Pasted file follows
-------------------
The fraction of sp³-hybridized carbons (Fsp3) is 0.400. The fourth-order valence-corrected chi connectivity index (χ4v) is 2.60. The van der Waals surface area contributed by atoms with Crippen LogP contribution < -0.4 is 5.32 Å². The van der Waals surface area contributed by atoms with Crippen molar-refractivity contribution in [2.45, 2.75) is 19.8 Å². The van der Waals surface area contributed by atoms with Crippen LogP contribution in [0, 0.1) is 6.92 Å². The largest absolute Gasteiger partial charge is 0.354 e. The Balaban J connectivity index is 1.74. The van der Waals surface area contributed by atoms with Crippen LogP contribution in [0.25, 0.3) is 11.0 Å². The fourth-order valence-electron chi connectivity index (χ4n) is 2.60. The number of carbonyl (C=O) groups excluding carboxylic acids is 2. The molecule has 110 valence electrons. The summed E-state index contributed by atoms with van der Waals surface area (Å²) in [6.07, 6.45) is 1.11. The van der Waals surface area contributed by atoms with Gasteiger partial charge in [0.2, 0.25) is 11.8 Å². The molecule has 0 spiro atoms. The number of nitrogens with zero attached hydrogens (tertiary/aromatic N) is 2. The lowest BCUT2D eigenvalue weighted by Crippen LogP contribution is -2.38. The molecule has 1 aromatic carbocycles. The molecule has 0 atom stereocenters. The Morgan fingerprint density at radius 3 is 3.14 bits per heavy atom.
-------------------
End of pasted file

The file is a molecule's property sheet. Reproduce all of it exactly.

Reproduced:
The fraction of sp³-hybridized carbons (Fsp3) is 0.400. The fourth-order valence-corrected chi connectivity index (χ4v) is 2.60. The van der Waals surface area contributed by atoms with Crippen LogP contribution < -0.4 is 5.32 Å². The van der Waals surface area contributed by atoms with Crippen molar-refractivity contribution in [2.45, 2.75) is 19.8 Å². The van der Waals surface area contributed by atoms with Crippen LogP contribution in [0, 0.1) is 6.92 Å². The largest absolute Gasteiger partial charge is 0.354 e. The Balaban J connectivity index is 1.74. The van der Waals surface area contributed by atoms with Crippen LogP contribution in [0.25, 0.3) is 11.0 Å². The fourth-order valence-electron chi connectivity index (χ4n) is 2.60. The number of carbonyl (C=O) groups excluding carboxylic acids is 2. The molecule has 110 valence electrons. The summed E-state index contributed by atoms with van der Waals surface area (Å²) in [6.07, 6.45) is 1.11. The van der Waals surface area contributed by atoms with Gasteiger partial charge in [0.2, 0.25) is 11.8 Å². The molecule has 0 spiro atoms. The number of nitrogens with zero attached hydrogens (tertiary/aromatic N) is 2. The lowest BCUT2D eigenvalue weighted by Crippen LogP contribution is -2.38. The molecule has 1 aromatic carbocycles. The molecule has 0 atom stereocenters. The Morgan fingerprint density at radius 3 is 3.14 bits per heavy atom.